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Buccaneers vs. Ravens: Grading the best and worst Buccaneers from Sunday's loss to Baltimore

The Bucs lost in yet another blowout, so which players were the most to blame, and which did well inspite of the ugly scoreline?

Cliff McBride

The Tampa Bay Buccaneers enter their bye week on a sad note, having lost 48-17 to the Baltimore Ravens to fall to 1-5 on the season. This is hardly the start the Bucs were hoping for, as they've fallen just short in winnable games, and been blown out twice after a free agent spending spree this offseason.

So who is to blame for the latest letdown? And who played well despite the unfortunate scoreline? Here's this week's edition of Three Up, Three Down.

Three Down

Leonard Johnson - Getting beaten for a jump ball against a 5'9" slot receiver is enough to earn a spot on three down, regardless of how the rest of the game went. But for Johnson, Sunday was just another example of a player who seems to be forced into a role where he's not comfortable.

Lovie Smith has praised Johnson in the past, but he just doesn't seem to be playing well in his role in the slot despite having some positive moments in Greg Schiano's defense as a wide corner last season. Getting beat on a jump ball touchdown is just one of many letdowns for LJ, who was one of my personal favorites on the team, but who continues to get caught out in big moments.

Anthony Collins - Once again, Anthony Collins failed to block the same pass rushers he faced during his time in the AFC North, and it was a big part of the total collapse on offense for the Bucs.

Collins simply didn't allow sacks and pressures early on in his career, but now that he's starting for the Bucs, he's playing at a lower level than ever, being asked to block longer than he was in Cincinnati, and for a less mobile quarterback. His skills simply aren't translating from his part-time role for the Bengals into a full-time role with the Bucs, and his performance against Baltimore was more proof of his stumbles this season.

Mason Foster - Dane Fletcher was returned to the bench, but you could hardly tell, as Mason Foster and the linebackers were often caught missing their assignments in the run and pass game on Sunday against Baltimore.

Foster has always been suspect in pass coverage, but it was his run stopping that was also questionable in the blowout loss. Lavonte David and Danny Lansanah had their moments of struggles, too, but Foster's return to the lineup should have helped fix the issues the Bucs had been having, but instead they continued to allow chunk plays over and over.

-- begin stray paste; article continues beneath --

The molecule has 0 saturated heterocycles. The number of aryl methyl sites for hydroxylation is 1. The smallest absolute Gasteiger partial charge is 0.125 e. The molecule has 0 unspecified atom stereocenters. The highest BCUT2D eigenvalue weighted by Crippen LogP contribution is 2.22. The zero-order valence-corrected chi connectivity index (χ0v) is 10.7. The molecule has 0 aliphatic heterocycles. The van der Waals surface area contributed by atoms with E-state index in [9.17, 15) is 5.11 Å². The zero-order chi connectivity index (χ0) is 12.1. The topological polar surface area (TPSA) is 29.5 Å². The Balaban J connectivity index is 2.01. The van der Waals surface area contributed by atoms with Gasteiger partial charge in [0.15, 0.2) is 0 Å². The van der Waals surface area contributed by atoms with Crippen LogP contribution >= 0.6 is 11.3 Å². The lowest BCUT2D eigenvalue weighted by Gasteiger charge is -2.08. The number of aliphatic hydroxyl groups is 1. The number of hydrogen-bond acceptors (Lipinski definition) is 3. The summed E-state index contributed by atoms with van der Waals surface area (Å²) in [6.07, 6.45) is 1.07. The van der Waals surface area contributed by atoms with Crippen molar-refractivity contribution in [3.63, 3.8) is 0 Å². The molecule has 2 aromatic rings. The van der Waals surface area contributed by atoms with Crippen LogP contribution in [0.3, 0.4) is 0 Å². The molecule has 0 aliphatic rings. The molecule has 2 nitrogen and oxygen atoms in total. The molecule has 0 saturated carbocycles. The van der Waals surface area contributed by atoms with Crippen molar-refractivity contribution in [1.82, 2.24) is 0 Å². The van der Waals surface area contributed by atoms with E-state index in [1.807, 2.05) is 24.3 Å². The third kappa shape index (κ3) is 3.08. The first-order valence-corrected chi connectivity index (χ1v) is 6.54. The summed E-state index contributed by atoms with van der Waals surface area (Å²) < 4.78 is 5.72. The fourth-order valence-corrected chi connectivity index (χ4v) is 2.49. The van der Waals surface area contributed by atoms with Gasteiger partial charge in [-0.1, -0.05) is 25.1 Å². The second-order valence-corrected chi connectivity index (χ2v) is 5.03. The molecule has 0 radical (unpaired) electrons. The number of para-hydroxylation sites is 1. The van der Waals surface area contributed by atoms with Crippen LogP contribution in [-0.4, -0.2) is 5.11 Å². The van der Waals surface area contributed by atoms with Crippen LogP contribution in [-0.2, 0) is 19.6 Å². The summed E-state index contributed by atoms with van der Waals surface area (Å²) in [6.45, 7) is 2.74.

Three Up

Louis Murphy - Mike Evans was back, and Austin Seferian-Jenkins was one week healthier, but that didn't stop Louis Murphy from playing hard into the fourth quarter and proving that the Bucs were wrong for letting him go after the preseason with a team-leading seven catches and a score on Sunday.

Murphy continues to get open and look to run after the catch, something that the Bucs need across from Vincent Jackson (who is often well-covered by defenses). Mike Evans will be that kind of player eventually, but it's Murphy's veteran presence that gives him a strong chemistry with Glennon, one that the Bucs will continue to exploit as the season goes one.

Clinton McDonald - On a day where the defense could do nothing right, free agent addition Clinton McDonald made multiple plays in the backfield and tried as hard as he could to be a difference maker on a team destined for a blowout. McDonald has not been consistent this season, but he has shown what he's capable of on occasion, getting into the backfield and getting after running backs as well.

He and Gerald McCoy can certainly work well together, especially as McCoy attracts more and more attention from defenses. The more often McDonald succeeds, the better the Bucs will be along the front four, because teams won't be able to cheat to McCoy's side as often.

Second half Mike Glennon - Mike Glennon was a part of the problem in the first half, but in the second half, he was a part of the solution. The second-year quarterback settled into a groove once the Ravens got on their heels, and did his best to show why the coaches should continue to trust him over Josh McCown.

Glennon's struggles under pressure have been often discussed, but when he's given time in the pocket, he can be a very effective field general for an offense. The second half of Sunday's game showed that, and he'll look to build on that performance (assuming he's given another shot after the Bucs' bye week).